The 414 won't be considered a spirited handler by any pilot. Control forces are heavy but rock solid — good for an IFR airplane. According to accident reports compiled by the AOPA Air Safety Foundation, there were 46 accidents involving 414s between 1983 and 1993. The pilot was responsible for almost every 414 accident, and weather was a common link in the accident chain. VMC rollovers are conspicuous only by their absence. Despite the fact that the engines appear to be located far outboard on the wings, their relatively low power output — coupled with the airplane's huge rudder — helps to reduce the chance of a VMC rollover. The addition of vortex generators eliminates VMC, say the VG manufacturers. Many accidents that occurred after engine failures involved airplanes loaded far beyond the maximum gross weight and flown improperly with a failed engine (for example, with the gear and/or flaps down). Single-engine rate of climb is listed as 240 feet per minute for the 414 and 290 fpm for the 414A with the gear and flaps up.
Passengers will like the 414's spacious cabin. In fact, it's the same fuselage as that used for the turboprop 425 (Conquest I). The only unfortunate part is that the stock 414s have more room than the useful load allows. The nose baggage and avionics bays of the long-snouted 414A are cavernous and can swallow skis, golf clubs, and lots of other ungainly cargo. The wing lockers are also useful for baggage and/or auxiliary fuel tanks.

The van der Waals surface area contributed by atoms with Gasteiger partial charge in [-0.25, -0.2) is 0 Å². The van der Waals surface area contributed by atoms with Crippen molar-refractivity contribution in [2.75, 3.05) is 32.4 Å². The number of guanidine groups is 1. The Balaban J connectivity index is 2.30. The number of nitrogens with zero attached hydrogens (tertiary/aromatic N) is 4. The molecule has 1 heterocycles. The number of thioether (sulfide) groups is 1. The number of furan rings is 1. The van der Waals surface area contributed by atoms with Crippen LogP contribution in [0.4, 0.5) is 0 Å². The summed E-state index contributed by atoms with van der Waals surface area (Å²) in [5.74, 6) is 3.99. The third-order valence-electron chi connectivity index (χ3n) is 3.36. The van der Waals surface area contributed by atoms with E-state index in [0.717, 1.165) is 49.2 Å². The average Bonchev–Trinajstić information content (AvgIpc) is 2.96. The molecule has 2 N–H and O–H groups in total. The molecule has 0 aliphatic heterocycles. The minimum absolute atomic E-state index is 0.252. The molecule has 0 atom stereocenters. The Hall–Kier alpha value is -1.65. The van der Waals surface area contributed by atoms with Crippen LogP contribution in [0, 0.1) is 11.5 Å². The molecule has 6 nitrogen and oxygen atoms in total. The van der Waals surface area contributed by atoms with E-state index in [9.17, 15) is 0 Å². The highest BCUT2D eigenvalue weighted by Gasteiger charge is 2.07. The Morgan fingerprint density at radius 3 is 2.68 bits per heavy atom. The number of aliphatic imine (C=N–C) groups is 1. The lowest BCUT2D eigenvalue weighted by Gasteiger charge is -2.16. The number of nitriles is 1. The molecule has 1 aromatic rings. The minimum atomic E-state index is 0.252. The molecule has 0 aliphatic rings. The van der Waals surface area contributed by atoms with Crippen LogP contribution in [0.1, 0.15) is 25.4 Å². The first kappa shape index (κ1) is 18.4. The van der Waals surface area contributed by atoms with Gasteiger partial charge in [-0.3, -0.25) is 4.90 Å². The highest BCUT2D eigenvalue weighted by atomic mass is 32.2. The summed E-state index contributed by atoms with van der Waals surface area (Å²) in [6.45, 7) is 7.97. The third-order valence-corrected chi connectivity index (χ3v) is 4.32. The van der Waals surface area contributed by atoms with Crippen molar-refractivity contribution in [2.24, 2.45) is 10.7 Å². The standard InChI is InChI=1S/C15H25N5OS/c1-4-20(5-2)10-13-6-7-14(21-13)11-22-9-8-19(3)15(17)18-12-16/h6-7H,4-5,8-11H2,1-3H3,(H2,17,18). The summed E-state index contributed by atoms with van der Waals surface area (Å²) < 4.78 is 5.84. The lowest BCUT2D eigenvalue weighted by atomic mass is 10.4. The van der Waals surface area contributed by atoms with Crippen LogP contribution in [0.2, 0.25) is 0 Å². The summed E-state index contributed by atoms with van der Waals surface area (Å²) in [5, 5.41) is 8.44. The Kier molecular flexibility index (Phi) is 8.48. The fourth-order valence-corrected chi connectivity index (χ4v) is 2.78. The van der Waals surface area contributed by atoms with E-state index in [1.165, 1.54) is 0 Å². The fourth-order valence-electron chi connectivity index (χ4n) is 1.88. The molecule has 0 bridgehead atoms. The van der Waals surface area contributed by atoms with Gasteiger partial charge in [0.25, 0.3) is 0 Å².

To utilize the 414 to its potential, it needs to be flown high. True airspeeds down low are no better — in some cases worse — than many normally aspirated light twins, while fuel flow is much higher. Once above 12,000 feet, the 414's turbocharging begins to ratchet up the speed, and at FL 250, Cessna claims 224 knots at 75-percent power. Our test aircraft with RAM's winglets and VGs consistently trued at about 205 knots at FL 240 in warmer than standard air at 75-percent power. At 65 percent, TAS averaged about 195 knots. If you're lightly loaded and if ATC allows you to cruise at high altitudes, bladder-busting legs are possible — and they don't have to be painful if the airplane has the optional potty in the back.
Prices can vary greatly, depending on modifications and equipment. Because so many of the airplanes have been modified, it would be hard to find one that is still completely stock — and that's a good thing, considering the added usefulness of an airplane with a higher gross weight.
Overall, the 414 is flexible. It can fly six people on a 2-hour trip in a comfortable pressurized cabin or it can fly two people some 1,200 miles. On the other hand, the big cabin results in an equally big speed penalty. Aerostars, Dukes, and the 58P Baron will outrun the 414, but the penalties are comfort and noise level. The availability of modifications is another reason buyers may prefer the 414 over some of its competitors.
Cessna 414 Used Aircraft Report: Buying Before Extinction
Peter A Bedell, AOPA Pilot, October 1996